|Johanna Larsson def. Virginie Razzano||6-0, 6-0|
|Timea Bacsinszky def. Kiki Bertens||6-7, 4-3|
|Alla Kudryavtseva def. Ying-Ying Duan||2-6, 6-2, 6-4|
|Anastasia Rodionova def. Camila Giorgi||1-6, 7-5, 6-3|
|Daniela Hantuchova def. Romina Oprandi||4-6, 6-2, 6-3|
|Shahar Peer def. Johanna Konta||6-2, 6-3|
|No. 9 Jelena Jankovic def. Bojana Jovanovski||6-2, 6-3|
|No. 21 Sloane Stephens def. Annika Beck||6-0, 6-3|
|No. 19 Venus Williams def. Kimiko Date-Krumm||2-6, 6-3, 6-3|
In the midst of a bit of a career resurgence, the other Williams sister has become just as important of a name to watch.
A mere weeks after knocking off sister Serena in Montreal, Venus enters New York as the No. 19 seed and took down Kimiko Date-Krumm in the first round, 2-6, 6-3, 6-3. The triumph makes Williams a pristine 16-0 in the first round of the tournament, which she won last in 2001.
Williams fired off three aces and 17 winners while dominating at the net, winning 73 percent of the points there. That ugly first set is not a huge ordeal when put into context, either, as Jane McManus of ESPNNewYork.com does:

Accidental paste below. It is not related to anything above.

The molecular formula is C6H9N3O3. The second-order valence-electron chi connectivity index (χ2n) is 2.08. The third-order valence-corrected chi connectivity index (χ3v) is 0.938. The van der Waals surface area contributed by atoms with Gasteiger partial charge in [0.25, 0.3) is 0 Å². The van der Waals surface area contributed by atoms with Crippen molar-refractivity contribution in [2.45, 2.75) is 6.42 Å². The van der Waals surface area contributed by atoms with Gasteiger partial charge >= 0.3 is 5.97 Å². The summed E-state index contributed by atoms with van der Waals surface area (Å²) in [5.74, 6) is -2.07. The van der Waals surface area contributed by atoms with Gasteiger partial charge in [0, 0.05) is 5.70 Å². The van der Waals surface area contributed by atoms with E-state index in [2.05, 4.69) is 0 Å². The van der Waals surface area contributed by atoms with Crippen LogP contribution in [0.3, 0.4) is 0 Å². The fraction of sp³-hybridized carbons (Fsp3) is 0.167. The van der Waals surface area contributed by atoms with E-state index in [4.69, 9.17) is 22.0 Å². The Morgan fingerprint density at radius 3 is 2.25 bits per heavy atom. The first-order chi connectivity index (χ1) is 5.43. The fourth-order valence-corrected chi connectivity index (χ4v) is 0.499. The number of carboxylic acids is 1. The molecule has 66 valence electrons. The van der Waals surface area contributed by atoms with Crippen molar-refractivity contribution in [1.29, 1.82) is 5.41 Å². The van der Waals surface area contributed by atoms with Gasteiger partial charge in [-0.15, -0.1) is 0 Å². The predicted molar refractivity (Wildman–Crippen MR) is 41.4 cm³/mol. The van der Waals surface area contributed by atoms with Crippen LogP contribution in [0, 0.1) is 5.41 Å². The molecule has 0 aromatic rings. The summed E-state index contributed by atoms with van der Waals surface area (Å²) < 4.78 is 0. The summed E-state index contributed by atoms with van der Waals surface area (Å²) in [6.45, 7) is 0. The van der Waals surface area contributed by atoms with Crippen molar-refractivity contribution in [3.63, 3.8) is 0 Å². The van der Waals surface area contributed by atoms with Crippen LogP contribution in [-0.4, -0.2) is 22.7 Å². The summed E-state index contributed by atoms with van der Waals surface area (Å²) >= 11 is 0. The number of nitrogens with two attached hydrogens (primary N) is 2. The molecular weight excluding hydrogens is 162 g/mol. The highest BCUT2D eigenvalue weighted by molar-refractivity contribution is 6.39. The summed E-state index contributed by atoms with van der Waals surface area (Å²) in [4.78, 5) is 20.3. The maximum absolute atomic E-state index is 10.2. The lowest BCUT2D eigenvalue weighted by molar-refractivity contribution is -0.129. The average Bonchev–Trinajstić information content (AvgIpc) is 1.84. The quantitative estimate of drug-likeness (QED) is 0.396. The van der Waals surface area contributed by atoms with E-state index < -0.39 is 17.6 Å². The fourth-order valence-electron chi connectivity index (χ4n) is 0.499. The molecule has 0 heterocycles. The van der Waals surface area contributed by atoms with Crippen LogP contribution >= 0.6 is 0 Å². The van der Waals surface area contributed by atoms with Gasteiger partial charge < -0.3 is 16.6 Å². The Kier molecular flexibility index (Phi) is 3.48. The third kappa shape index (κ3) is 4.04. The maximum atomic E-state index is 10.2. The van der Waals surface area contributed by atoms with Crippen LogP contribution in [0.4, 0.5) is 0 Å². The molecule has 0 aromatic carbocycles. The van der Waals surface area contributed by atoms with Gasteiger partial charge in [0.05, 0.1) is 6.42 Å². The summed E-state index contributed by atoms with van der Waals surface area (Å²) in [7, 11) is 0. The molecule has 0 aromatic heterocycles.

The last thing a wide-open field needed—seriously, even Serena has looked shaky as of late, and the rest of the bracket is a mess—was for the veteran Williams to be in top form.
At this point, she assuredly is with injury issues in the rearview. Until that form dips, Venus is as critical to monitor as Serena.
The 2012 champion saw his opponent double his aces total (16-8) and underwent a serious bout with cramps yet still came away with the win Monday.
So it goes for Andy Murray.
Murray survived Robin Haase, 6-3, 7-6 (6), 1-6, 7-5, but did so in a display of grit. Ben Rothenberg of The New York Times paints the picture:
"When it starts to kind of go everywhere, you don't know exactly where it's going to creep up next," he said, per ESPN.com. "When you stretch one muscle, something else then cramps, too."
Like Williams, Murray's day was saved at the net, where he won 64 percent of his points. The world No. 70 seemed to have what it took to pull off the upset, but Murray was able to pull through despite his 51 unforced errors.